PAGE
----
Team V personnel reflect during MLK observance

Reverend Darrell Tullis, preacher, discusses Dr. Martin Luther King Jr. and his legacy during an observance event, Jan. 13, Vandenberg Air Force Base, Calif. Attendees were provided the opportunity to reflect on Dr. King’s long-lasting impact and his contributions to our nation. (U.S. Air Force photo by Michael Peterson/Released)

Reverend Darrell Tullis, preacher, discusses Dr. Martin Luther King Jr. and his legacy during an observance event, Jan. 13, Vandenberg Air Force Base, Calif. Attendees were provided the opportunity to reflect on Dr. King’s long-lasting impact and his contributions to our nation. (U.S. Air Force photo by Michael Peterson/Released)

VANDENBERG AIR FORCE BASE, Calif. --

The 381st Training Group recently held an observance event to in remembrance of Dr. Martin Luther King Jr., here, Jan. 13.

Attendees were provided the opportunity to reflect on Dr. King’s long-lasting impact and his contributions to our nation.

“Dr. Martin Luther King Jr. believed in achieving racial equality and justice through the use of non-violent demonstrations,” said Tech. Sgt. Allen Young, 30th Civil Engineer Squadron exterior electrical NCOIC and event coordinator. “To this day, we still see hate crimes of all races happening. Taking a moment to observe MLK day reminds us that we still have much work to do. This is not a day off but rather a day on. MLK valued love. If we take the time to love one another and show kindness, that will open the door to many possibilities. We must not forget that.”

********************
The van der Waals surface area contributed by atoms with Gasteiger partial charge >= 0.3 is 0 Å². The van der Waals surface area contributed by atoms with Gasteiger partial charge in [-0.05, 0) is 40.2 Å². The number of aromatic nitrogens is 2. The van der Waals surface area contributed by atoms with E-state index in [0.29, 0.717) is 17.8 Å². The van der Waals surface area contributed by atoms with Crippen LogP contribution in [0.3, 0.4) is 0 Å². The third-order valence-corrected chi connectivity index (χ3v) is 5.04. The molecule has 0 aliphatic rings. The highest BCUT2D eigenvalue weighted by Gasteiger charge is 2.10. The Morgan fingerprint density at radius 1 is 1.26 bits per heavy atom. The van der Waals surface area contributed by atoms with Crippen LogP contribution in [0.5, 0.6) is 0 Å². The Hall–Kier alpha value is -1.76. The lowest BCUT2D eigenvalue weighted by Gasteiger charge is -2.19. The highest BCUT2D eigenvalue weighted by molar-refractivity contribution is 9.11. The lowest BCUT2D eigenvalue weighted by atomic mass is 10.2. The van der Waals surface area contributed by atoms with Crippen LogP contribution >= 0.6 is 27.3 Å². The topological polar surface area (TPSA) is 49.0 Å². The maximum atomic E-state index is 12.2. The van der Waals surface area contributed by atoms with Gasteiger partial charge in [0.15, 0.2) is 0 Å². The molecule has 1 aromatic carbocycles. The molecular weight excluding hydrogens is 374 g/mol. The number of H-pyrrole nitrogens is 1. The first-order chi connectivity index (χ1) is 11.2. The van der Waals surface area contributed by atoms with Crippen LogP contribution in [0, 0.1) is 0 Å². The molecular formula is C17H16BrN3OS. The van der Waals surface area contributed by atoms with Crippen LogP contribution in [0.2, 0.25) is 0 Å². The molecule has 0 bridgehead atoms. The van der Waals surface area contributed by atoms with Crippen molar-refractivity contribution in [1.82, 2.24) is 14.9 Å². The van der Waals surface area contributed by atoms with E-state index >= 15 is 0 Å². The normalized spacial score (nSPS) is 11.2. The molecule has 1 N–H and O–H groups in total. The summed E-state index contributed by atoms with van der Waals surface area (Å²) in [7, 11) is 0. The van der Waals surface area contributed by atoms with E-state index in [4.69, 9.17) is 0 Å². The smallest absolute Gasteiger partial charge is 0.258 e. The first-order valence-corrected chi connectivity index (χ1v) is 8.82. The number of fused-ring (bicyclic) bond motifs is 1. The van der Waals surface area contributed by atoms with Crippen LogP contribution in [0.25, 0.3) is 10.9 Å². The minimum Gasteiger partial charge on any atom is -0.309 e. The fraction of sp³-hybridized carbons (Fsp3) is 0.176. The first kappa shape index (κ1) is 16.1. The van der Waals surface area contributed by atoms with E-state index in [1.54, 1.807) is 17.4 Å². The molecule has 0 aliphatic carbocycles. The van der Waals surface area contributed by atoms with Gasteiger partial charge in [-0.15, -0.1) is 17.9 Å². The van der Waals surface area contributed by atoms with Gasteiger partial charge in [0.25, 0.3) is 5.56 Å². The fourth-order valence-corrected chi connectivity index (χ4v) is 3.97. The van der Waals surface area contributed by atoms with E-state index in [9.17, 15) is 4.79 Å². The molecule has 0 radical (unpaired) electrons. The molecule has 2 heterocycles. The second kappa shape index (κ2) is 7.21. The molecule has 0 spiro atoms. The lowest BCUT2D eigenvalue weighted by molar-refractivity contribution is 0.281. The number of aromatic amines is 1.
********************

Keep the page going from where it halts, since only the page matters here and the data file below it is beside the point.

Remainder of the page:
Reverend Darrell Tullis, preacher, equated those serving in today’s military to the personification of a key line in Dr. King’s “I Have A Dream” speech.

“Those of you who put on the military uniform are not only deeply rooted in the American Dream, you are actually living it,” said Tullis. “You are the embodiment of Dr. King’s dream. You have come from all over the United States and left your homes in search of a dream, a career, or even an education.”

Dr. King’s pursuit for equality and love for one another is still evident nearly 50 years later, even in today’s military.

“I think it’s vital for Team V personnel to observe this day,” said Master Sgt. Lashandra Denson, 30th CES engineering flight superintendent and event coordinator. “Because of Dr. King’s vision, we as a military can serve this nation together, side by side regardless of race, religion or gender. Dr. King’s values and messages are just as important and relevant today as they were back then. May we never forget the contributions of his legacy, and remember to continue to encourage equality for all people so that his dream is forever evolving.”

‘The Dream’ continues to evolve today, thanks in large part to those passing on Dr. King’s stories and teaching to the next generation.

“MLK Day for me personally reminds me how far we’ve come as a nation,” said Denson. “It also gives me strength to continue to do my part to ensure the ‘Promise Land’ Dr. King spoke of in his final speech, is a reality for my daughter and that she understands that she also needs to carry that torch for future generations.”